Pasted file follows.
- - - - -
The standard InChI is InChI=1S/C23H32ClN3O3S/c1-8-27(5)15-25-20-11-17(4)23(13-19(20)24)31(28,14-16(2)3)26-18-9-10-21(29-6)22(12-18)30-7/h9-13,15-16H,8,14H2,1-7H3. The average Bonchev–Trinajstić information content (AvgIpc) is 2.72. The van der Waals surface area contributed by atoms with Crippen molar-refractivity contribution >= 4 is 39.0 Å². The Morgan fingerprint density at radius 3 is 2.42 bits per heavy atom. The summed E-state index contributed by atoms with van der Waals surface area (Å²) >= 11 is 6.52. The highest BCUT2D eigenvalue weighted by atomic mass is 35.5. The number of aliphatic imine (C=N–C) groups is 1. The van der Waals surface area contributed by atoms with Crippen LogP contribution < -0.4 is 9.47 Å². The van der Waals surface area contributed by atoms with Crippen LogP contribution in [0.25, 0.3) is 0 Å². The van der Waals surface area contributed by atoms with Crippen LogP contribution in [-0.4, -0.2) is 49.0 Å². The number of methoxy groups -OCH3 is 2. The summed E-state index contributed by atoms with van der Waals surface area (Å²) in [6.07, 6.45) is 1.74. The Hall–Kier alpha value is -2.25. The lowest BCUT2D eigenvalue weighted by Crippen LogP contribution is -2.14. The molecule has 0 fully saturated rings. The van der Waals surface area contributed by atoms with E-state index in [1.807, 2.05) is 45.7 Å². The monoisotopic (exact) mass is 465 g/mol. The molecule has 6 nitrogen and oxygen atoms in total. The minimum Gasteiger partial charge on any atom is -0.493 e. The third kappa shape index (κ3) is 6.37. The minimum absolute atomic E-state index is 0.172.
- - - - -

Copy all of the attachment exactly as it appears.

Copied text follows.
The standard InChI is InChI=1S/C23H32ClN3O3S/c1-8-27(5)15-25-20-11-17(4)23(13-19(20)24)31(28,14-16(2)3)26-18-9-10-21(29-6)22(12-18)30-7/h9-13,15-16H,8,14H2,1-7H3. The average Bonchev–Trinajstić information content (AvgIpc) is 2.72. The van der Waals surface area contributed by atoms with Crippen molar-refractivity contribution >= 4 is 39.0 Å². The Morgan fingerprint density at radius 3 is 2.42 bits per heavy atom. The summed E-state index contributed by atoms with van der Waals surface area (Å²) >= 11 is 6.52. The highest BCUT2D eigenvalue weighted by atomic mass is 35.5. The number of aliphatic imine (C=N–C) groups is 1. The van der Waals surface area contributed by atoms with Crippen LogP contribution < -0.4 is 9.47 Å². The van der Waals surface area contributed by atoms with Crippen LogP contribution in [0.25, 0.3) is 0 Å². The van der Waals surface area contributed by atoms with Crippen LogP contribution in [-0.4, -0.2) is 49.0 Å². The number of methoxy groups -OCH3 is 2. The summed E-state index contributed by atoms with van der Waals surface area (Å²) in [6.07, 6.45) is 1.74. The Hall–Kier alpha value is -2.25. The lowest BCUT2D eigenvalue weighted by Crippen LogP contribution is -2.14. The molecule has 0 fully saturated rings. The van der Waals surface area contributed by atoms with E-state index in [1.807, 2.05) is 45.7 Å². The monoisotopic (exact) mass is 465 g/mol. The molecule has 6 nitrogen and oxygen atoms in total. The minimum Gasteiger partial charge on any atom is -0.493 e. The third kappa shape index (κ3) is 6.37. The minimum absolute atomic E-state index is 0.172.